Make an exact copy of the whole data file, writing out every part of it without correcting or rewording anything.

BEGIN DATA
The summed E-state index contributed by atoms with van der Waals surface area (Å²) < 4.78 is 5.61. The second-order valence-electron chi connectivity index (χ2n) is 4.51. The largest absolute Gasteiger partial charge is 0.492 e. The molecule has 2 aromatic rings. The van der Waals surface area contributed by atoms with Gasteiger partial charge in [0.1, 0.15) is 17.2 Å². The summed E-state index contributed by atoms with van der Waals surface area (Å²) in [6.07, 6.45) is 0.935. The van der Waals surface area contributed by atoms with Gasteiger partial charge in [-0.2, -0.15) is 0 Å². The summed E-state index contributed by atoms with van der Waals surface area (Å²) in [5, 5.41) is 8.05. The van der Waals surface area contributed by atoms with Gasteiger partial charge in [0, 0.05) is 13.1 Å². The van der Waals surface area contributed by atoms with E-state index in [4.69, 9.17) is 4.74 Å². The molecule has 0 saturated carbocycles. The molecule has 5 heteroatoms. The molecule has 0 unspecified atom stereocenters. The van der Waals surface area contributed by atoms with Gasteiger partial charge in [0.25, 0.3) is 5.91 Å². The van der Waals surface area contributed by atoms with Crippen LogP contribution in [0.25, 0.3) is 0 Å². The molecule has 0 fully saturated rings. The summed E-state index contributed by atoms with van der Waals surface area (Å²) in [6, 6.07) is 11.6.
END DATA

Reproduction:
The summed E-state index contributed by atoms with van der Waals surface area (Å²) < 4.78 is 5.61. The second-order valence-electron chi connectivity index (χ2n) is 4.51. The largest absolute Gasteiger partial charge is 0.492 e. The molecule has 2 aromatic rings. The van der Waals surface area contributed by atoms with Gasteiger partial charge in [0.1, 0.15) is 17.2 Å². The summed E-state index contributed by atoms with van der Waals surface area (Å²) in [6.07, 6.45) is 0.935. The van der Waals surface area contributed by atoms with Gasteiger partial charge in [-0.2, -0.15) is 0 Å². The summed E-state index contributed by atoms with van der Waals surface area (Å²) in [5, 5.41) is 8.05. The van der Waals surface area contributed by atoms with Gasteiger partial charge in [0, 0.05) is 13.1 Å². The van der Waals surface area contributed by atoms with E-state index in [4.69, 9.17) is 4.74 Å². The molecule has 0 saturated carbocycles. The molecule has 5 heteroatoms. The molecule has 0 unspecified atom stereocenters. The van der Waals surface area contributed by atoms with Gasteiger partial charge in [0.25, 0.3) is 5.91 Å². The van der Waals surface area contributed by atoms with Crippen LogP contribution in [0.25, 0.3) is 0 Å². The molecule has 0 fully saturated rings. The summed E-state index contributed by atoms with van der Waals surface area (Å²) in [6, 6.07) is 11.6.